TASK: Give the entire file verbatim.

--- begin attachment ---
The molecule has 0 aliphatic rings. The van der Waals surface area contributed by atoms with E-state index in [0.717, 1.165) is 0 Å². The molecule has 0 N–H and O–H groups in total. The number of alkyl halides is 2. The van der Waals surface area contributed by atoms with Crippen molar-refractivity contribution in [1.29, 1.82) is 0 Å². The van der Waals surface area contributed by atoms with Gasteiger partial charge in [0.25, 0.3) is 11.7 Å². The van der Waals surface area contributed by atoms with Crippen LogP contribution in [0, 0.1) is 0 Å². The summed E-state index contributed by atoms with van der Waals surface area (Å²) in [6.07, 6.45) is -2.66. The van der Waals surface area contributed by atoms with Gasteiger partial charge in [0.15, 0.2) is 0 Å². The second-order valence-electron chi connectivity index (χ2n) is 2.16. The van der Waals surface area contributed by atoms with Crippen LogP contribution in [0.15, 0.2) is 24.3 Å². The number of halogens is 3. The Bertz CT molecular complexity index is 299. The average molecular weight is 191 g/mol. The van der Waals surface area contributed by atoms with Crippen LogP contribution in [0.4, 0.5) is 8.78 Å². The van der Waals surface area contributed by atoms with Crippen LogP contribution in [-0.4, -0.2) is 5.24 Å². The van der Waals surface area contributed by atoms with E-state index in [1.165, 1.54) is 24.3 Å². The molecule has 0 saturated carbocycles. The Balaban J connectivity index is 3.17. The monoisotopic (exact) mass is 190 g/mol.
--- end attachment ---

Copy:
The molecule has 0 aliphatic rings. The van der Waals surface area contributed by atoms with E-state index in [0.717, 1.165) is 0 Å². The molecule has 0 N–H and O–H groups in total. The number of alkyl halides is 2. The van der Waals surface area contributed by atoms with Crippen molar-refractivity contribution in [1.29, 1.82) is 0 Å². The van der Waals surface area contributed by atoms with Gasteiger partial charge in [0.25, 0.3) is 11.7 Å². The van der Waals surface area contributed by atoms with Crippen LogP contribution in [0, 0.1) is 0 Å². The summed E-state index contributed by atoms with van der Waals surface area (Å²) in [6.07, 6.45) is -2.66. The van der Waals surface area contributed by atoms with Gasteiger partial charge in [0.15, 0.2) is 0 Å². The second-order valence-electron chi connectivity index (χ2n) is 2.16. The van der Waals surface area contributed by atoms with Crippen LogP contribution in [0.15, 0.2) is 24.3 Å². The number of halogens is 3. The Bertz CT molecular complexity index is 299. The average molecular weight is 191 g/mol. The van der Waals surface area contributed by atoms with Crippen LogP contribution in [0.4, 0.5) is 8.78 Å². The van der Waals surface area contributed by atoms with Crippen LogP contribution in [-0.4, -0.2) is 5.24 Å². The van der Waals surface area contributed by atoms with E-state index in [1.165, 1.54) is 24.3 Å². The molecule has 0 saturated carbocycles. The Balaban J connectivity index is 3.17. The monoisotopic (exact) mass is 190 g/mol.